Many, many times we hear patients say, “My gums always bleed, that’s normal for me”. It may be something frequently occurring for some, but is it healthy?
The journey of oral bacteria and how it affects our whole body is an amazing one. Oral bacteria, plaque, starts so innocently as a little fuzzy coating on our teeth. There are hundreds of types of bacteria that can form in the mouth, most aiding in digestion and maintaining a healthy balance of the mouth.
There are less than 30 bacteria types that are the real trouble makers. If you diligently remove bacteria from your teeth daily, that’s the end of the story. Health is intact. For those bacteria left undisturbed/uncleansed, you will be amazed to know what they are capable of. It’s far beyond the worries of bad breath!
First, the bacteria invade the top layers of the gums, causing gum infection. This can be visible as red puffy gums although, sometimes it is not visible and found hidden in between the teeth. If you were to put a thermometer under an inflamed gum line, it would be running a fever. The infection has begun. As the bacterial infection deepens, it enters the bloodstream through the weakened gums and can trigger systemic inflammation. The inflammation and bacteria challenge and trigger the liver to become active, releasing proteins (C-reactive protein, fibrinogen and interleukin 6). This bacteria and inflammation reaction may be linked to atherosclerosis conditions such as stroke.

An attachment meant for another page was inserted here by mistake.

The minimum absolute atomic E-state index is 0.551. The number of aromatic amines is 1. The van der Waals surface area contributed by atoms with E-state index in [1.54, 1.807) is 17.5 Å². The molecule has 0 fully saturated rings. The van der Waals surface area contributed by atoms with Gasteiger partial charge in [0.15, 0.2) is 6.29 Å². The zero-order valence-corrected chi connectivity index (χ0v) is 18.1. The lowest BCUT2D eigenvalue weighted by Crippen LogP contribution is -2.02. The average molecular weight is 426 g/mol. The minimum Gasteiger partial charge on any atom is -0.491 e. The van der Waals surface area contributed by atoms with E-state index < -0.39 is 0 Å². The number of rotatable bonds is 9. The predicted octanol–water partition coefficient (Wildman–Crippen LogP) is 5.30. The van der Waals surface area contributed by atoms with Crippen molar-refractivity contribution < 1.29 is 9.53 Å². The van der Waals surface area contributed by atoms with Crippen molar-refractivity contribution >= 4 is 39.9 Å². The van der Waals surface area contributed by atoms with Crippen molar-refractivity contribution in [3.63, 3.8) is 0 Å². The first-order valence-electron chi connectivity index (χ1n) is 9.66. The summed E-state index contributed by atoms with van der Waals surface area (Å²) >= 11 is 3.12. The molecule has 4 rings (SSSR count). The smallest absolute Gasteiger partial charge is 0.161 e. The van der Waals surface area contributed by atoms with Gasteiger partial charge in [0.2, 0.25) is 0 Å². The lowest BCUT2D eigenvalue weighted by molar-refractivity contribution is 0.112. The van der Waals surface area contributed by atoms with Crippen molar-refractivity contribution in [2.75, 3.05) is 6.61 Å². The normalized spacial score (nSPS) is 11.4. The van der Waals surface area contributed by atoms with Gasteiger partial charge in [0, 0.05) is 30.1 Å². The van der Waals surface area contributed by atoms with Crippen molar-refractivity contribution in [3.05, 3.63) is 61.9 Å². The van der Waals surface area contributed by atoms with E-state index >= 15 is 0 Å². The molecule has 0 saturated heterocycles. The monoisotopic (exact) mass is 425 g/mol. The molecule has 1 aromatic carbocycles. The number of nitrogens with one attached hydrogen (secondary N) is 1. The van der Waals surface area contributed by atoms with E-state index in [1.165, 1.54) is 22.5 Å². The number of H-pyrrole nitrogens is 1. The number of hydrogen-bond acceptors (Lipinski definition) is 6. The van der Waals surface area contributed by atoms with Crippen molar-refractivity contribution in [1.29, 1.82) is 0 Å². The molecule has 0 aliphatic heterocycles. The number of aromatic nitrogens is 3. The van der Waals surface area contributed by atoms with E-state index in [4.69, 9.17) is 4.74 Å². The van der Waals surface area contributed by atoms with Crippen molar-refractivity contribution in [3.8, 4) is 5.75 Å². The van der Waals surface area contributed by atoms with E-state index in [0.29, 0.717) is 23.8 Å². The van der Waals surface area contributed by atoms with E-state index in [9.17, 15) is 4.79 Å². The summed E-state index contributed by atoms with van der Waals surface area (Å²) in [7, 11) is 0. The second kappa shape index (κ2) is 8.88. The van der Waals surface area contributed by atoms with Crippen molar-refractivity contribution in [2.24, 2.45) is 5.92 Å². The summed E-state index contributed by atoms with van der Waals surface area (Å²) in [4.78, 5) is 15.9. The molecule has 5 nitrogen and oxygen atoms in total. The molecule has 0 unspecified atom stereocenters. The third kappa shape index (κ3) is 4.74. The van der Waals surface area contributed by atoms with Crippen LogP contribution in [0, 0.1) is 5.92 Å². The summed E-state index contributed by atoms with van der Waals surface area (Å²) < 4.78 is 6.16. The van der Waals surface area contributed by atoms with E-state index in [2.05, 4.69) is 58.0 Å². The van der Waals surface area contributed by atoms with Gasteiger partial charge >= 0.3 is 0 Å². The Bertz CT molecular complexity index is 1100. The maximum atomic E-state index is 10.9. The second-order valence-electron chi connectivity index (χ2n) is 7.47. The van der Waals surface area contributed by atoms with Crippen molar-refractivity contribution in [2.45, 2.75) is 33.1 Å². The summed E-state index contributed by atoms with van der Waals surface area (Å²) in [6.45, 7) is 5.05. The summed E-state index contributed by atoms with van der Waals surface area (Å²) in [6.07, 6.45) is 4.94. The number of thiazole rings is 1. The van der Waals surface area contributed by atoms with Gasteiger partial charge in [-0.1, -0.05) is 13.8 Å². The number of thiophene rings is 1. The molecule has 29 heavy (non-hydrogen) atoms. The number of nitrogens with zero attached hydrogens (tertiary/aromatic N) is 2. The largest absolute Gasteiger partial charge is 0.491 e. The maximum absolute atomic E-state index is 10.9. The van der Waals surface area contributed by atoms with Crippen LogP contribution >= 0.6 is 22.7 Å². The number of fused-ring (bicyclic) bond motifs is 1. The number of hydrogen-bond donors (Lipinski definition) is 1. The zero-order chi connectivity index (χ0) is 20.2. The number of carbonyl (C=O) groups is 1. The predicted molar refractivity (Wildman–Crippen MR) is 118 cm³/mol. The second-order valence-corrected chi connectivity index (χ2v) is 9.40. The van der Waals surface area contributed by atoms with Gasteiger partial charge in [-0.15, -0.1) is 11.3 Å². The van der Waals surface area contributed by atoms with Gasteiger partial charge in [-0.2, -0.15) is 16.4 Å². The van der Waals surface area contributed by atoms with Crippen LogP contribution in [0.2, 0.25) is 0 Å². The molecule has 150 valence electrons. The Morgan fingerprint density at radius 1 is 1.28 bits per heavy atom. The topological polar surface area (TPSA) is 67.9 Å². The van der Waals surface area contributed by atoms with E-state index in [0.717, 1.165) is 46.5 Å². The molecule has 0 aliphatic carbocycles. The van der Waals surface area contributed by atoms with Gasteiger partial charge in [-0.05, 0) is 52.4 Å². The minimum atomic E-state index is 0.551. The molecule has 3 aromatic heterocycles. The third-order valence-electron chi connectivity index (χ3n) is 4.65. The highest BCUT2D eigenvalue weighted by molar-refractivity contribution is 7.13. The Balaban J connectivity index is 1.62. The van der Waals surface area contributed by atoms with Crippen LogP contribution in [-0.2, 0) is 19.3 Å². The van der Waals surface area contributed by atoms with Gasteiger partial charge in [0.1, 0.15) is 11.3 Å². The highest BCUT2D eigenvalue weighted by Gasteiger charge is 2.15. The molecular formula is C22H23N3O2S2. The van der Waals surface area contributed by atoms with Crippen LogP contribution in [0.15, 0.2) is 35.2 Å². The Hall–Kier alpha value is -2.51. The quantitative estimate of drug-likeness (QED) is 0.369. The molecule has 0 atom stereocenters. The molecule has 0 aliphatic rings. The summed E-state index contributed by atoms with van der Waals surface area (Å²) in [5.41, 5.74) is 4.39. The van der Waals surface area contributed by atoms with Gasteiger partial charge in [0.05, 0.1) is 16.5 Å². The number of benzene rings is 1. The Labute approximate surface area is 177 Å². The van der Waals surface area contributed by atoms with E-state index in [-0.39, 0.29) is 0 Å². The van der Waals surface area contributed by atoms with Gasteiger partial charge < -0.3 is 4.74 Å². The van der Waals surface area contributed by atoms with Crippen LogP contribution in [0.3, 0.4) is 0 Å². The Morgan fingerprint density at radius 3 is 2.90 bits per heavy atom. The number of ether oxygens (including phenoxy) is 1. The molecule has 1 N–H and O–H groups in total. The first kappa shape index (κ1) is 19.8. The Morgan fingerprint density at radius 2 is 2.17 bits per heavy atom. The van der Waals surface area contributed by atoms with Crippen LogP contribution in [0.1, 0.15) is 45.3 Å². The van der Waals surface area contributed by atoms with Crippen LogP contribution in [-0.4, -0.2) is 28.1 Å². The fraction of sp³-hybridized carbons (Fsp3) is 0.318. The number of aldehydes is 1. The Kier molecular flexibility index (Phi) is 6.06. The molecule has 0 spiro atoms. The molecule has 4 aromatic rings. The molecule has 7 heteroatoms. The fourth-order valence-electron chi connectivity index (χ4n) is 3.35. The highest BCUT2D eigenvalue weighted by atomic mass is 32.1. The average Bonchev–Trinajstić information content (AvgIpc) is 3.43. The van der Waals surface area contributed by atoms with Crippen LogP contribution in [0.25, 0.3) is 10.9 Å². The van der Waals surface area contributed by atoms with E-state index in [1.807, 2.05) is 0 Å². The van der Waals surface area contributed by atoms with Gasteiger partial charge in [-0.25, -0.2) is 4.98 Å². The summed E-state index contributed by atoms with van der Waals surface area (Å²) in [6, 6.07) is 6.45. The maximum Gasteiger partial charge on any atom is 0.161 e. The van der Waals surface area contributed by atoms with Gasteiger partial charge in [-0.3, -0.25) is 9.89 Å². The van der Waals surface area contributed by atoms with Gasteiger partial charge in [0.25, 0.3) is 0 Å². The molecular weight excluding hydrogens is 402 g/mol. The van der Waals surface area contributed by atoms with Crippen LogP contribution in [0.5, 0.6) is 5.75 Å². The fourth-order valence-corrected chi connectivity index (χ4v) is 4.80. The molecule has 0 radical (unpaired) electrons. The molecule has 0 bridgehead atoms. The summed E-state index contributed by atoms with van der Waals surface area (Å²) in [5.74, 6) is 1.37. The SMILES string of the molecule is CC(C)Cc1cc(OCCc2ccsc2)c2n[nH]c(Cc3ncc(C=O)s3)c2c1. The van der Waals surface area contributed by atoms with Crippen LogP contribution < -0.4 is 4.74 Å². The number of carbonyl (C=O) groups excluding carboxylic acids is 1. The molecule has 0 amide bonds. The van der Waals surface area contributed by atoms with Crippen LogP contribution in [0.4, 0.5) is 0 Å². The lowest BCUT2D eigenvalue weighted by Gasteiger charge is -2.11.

This body-wide awareness of the inflammation now starts to alter our body’s natural insulin process causing hyperglycemia. The domino effect continues as it leads to abnormalities in cholesterol and high blood pressure. All from a little fuzzy surface on your tooth. Who would have thought!
If you notice bleeding of your gums, take action. Our arms and legs don’t bleed when we clean up; neither should our gums.